A pedestrian crosses Front Street under snowfall in Missoula, Mont., Sunday, Sept. 29, 2019. Montana Gov. Steve Bullock declared an emergency Sunday, allowing the state to mobilize resources to help affected areas. (Ben Allan Smith/The Missoulian via AP)

HELENA, Mont. (AP) — Some schools in Montana took their earliest snow day in memory Monday after a blizzard dumped several feet of snow, while plunging temperatures threatened crops across other parts of the Rocky Mountains in an unusually early blast of wintry weather.

Freeze warnings were in effect in parts of Utah and Idaho, and temperatures were expected to drop into the teens and 20s in those states and Montana overnight and Tuesday morning. The cold set in with the lingering fall storm system that dumped snow for three days across much of central and western Montana, including over 4 feet (1 meter) on the Blackfeet Reservation and Glacier National Park.

While parts of the Rockies were dealing with frigid temperatures and unusually early snow, warnings of extreme wildfire danger emerged in eastern Utah and much of Colorado, where temperatures as high as the mid-80s (30 degrees Celsius), gusty winds and dry air were expected to create critical conditions.

Montana Gov. Steve Bullock has declared an emergency after the storm brought heavy, wet snow and high winds that closed roads, downed trees and caused scattered power outages. The declaration allows the state to mobilize resources to help areas that were hit.

The snow and treacherous roads led to school closures Monday in Montana towns near the Rocky Mountains that received the most snow. School superintendents in some of those communities said they couldn't remember the last time they had to cancel school this early because of snow.

"This is the first time in 23 years for sure," said Les Meyer, superintendent in the town of Fairfield. "I am sure we could have held school, but the way this storm hit and the lack of preparation for winter with all of us, it just made it a better situation for the students, parents and staff to close for the day."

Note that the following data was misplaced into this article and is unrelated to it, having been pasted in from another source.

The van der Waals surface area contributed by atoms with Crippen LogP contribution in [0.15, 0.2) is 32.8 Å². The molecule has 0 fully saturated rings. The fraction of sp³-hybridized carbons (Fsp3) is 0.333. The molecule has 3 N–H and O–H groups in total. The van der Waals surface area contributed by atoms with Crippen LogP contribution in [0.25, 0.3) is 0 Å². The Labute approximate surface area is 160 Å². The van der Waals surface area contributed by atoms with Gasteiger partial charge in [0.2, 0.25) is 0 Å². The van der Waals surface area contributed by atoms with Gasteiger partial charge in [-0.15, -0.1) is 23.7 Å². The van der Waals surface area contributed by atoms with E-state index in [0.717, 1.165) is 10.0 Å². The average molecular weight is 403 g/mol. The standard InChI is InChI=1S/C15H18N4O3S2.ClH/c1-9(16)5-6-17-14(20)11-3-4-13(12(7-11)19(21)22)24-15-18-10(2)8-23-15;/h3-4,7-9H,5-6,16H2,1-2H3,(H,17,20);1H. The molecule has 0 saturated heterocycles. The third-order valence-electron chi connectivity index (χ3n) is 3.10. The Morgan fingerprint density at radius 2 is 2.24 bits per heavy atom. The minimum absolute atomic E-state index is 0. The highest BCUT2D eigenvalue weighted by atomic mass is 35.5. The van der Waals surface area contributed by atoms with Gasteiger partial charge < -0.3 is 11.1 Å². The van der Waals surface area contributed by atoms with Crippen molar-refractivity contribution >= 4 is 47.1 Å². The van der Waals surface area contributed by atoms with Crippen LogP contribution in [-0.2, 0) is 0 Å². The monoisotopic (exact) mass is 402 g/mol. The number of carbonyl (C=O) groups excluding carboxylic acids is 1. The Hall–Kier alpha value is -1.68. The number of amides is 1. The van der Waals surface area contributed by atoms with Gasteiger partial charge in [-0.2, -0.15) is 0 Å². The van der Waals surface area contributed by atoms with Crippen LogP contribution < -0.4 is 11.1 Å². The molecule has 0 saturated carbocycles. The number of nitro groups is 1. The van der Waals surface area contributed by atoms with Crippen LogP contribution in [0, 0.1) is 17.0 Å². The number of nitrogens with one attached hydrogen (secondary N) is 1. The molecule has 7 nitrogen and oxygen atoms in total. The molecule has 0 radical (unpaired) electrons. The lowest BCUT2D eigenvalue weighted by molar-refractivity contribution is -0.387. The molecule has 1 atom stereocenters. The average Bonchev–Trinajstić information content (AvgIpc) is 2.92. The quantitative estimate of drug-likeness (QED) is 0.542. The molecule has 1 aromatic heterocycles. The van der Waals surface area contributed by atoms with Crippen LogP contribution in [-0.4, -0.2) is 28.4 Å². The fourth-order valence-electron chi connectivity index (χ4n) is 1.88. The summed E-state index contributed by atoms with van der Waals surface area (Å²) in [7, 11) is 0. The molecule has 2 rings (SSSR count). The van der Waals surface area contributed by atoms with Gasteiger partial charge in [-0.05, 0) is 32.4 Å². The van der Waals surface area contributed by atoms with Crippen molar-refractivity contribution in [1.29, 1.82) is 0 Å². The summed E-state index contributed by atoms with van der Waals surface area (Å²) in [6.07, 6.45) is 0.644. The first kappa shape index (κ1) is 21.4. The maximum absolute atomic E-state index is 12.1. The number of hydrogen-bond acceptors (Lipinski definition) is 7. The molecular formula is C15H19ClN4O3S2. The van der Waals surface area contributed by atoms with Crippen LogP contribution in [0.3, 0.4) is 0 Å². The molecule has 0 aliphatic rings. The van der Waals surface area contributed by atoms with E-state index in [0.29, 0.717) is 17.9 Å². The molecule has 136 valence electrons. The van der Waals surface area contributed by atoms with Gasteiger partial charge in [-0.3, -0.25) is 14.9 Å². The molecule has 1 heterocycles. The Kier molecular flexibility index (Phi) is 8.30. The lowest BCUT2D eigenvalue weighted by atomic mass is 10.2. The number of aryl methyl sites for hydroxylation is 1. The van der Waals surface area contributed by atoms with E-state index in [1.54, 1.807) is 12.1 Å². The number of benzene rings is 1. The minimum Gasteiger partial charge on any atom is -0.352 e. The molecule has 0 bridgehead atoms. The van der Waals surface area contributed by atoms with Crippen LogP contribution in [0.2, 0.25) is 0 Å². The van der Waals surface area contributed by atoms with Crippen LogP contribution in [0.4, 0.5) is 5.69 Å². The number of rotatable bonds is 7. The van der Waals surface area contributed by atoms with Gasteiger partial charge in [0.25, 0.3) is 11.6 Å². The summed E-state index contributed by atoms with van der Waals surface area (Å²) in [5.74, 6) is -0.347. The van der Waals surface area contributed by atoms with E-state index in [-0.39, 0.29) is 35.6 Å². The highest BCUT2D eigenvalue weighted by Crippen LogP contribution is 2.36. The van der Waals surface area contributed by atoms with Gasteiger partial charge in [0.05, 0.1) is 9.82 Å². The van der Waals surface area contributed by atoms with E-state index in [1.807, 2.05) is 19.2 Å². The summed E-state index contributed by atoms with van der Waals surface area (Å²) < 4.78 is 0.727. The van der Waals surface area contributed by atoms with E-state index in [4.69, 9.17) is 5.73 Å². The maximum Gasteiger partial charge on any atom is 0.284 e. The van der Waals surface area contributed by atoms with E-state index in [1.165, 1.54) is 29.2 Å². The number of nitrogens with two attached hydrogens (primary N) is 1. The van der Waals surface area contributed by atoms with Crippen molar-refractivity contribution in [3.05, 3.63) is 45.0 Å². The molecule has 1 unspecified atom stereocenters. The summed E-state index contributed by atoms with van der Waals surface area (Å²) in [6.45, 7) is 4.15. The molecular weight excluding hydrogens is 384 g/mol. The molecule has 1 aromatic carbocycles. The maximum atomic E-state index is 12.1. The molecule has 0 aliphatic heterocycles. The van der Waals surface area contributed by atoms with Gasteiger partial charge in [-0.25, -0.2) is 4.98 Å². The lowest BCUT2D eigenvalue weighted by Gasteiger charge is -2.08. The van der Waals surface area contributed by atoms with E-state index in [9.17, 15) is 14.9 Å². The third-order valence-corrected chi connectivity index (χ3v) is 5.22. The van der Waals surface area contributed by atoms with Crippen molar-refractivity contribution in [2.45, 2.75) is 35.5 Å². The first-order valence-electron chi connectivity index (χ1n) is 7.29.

Augusta Superintendent Matt Genger said schools closed down Monday because of the road conditions.

"I think our furthest student is 30 miles away," he said.

Snow drifts shut down the U.S.-Canada border crossing at U.S. Highway 89, where state transportation officials also reported that 200 head of cattle were on the roadway. A crash slowed traffic on Interstate 15 and several surrounding state highways were closed because of the snow.

The National Weather Service issued both freeze warnings and extreme wildfire danger warnings in Utah. The hard-freeze warnings in the western part of the state are expected to last until Tuesday, meaning outdoor plumbing and crops that have no protection could sustain significant damage.

The fire warning is in the eastern part of the state near Moab through Monday evening.

Like the Rockies, Nevada saw wintry weather this weekend. Less than 1 inch (25 millimeters) of snow fell in the tiny town of Winnemucca, breaking a 142-year-old record, while Lake Tahoe and some other northern Nevada towns also got snow.

Tommy Little, from left, Cody Little, Kyndra Neal and Tanya Little use the snow accumulation to sled down a hill in Missoula, Mont., Sunday, Sept. 29, 2019. Montana Gov. Steve Bullock declared an emergency Sunday, allowing the state to mobilize resources to help affected areas. (Ben Allan Smith/The Missoulian via AP)
Pedestrians make their way along a snow covered street lined with trees that still have their leaves during a fall snowstorm in Helena, Mont., on Sunday, Sept. 29, 2019. Strong winds and heavy snow caused power outages and temporary road closures in northwestern Montana as a wintry storm threatened to drop several feet of snow in some areas of the northern Rocky Mountains. (AP Photo/Matt Volz)
Garden City Harvest grower Brihannala Morgan gazes over her five-row plot after harvesting the last of what she could from the plants in snow that hit Missoula, Mont., Sunday, Sept. 29, 2019. Morgan got the last of her tomatoes and peppers, hoping they will ripen off the vine at home rather than freeze in the garden. (Sara Diggins/The Missoulian via AP)